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Omaha’s Film Reckoning Arrives in the Form of Film Streams, the City’s First Full-Fledged Art Cinema

November 27, 2011 11 comments

The much-ballyhooed rise of Omaha’s culture scene got a major boost with the addition of the city’s first full-fledged art cinema, Film Streams, in 2007.  I wrote the following cover story for The Reader (www.thereader.com) on the eve of Film Stream’s much anticipated opening. It’s an analytical piece that examines the viability of the enterprise in this market and the various things that this art cinema’s founder and director, Rachel Jacobson, put in place to give it sustainability. Because I was a film programmer myself for several years in Omaha I have a certain informed perspective on what the art cinema scene looked like before and after Film Streams.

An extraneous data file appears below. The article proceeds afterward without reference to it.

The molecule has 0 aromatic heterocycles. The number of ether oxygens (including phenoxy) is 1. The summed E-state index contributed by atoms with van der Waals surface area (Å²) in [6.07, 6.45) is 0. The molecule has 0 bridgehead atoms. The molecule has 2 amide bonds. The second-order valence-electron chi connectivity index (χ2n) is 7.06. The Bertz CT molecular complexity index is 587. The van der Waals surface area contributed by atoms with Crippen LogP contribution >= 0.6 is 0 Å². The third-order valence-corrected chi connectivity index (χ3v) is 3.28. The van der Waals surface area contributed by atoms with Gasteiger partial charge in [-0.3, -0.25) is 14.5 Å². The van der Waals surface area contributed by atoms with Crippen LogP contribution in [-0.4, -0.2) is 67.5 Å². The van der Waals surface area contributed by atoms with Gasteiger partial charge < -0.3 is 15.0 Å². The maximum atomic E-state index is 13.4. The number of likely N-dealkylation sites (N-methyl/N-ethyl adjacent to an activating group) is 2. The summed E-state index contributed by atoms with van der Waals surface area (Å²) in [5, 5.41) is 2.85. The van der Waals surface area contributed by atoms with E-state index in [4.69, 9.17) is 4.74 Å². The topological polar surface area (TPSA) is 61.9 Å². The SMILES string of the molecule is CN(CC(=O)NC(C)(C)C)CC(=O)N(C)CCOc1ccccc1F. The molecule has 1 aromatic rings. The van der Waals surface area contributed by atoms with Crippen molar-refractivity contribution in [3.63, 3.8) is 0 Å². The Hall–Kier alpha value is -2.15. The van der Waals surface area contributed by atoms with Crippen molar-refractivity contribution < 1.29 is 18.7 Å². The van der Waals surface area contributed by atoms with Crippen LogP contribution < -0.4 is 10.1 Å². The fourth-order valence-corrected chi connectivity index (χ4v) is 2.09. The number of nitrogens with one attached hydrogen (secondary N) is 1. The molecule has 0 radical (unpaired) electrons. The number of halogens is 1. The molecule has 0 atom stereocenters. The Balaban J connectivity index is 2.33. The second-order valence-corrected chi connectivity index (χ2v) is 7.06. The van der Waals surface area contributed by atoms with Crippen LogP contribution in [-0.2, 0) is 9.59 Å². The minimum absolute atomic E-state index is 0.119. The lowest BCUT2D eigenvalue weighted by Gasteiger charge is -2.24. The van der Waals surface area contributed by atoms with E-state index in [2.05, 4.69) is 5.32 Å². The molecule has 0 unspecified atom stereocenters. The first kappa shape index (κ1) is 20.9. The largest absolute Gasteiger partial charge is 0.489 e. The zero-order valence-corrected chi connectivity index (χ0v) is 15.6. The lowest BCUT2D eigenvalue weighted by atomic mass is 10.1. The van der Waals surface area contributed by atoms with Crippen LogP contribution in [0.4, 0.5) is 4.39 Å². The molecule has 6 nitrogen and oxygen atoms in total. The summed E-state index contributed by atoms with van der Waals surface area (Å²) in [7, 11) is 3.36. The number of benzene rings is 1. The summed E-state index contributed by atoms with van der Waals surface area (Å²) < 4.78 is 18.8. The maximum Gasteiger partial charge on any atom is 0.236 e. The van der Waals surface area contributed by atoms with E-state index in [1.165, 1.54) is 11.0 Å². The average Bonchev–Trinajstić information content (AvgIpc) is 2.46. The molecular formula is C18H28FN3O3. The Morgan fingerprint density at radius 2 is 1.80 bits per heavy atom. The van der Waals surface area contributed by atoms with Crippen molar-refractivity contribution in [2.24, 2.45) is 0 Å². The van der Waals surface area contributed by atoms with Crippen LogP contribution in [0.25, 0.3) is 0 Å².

Five years later, there’s no doubting that Film Streams is a runaway success and that Jacobson is the main reason why.  She’s cannily secured both a strong endowment and membership base from Omaha’s movers and shakers, along with steady grant support, as backing for the world-class programming she and her staff have presented right from the start.  She’s also cultivated two star advisory board members in Alexander Payne and Kurt Andersen who help give the venue cachet and credibility well beyond Omaha.  If you’re a local and you haven’t been to Film Streams yet, shame on you.  If you plan to visit, be sure to make it one of your stops.  Payne has been instrumental in the theater hosting some high profile film names at special fundraising events, including Laura Dern, Debra Winger, and Steven Soderbergh.  My stories on the Dern, Winger, and Soderbergh events can be found on this blog.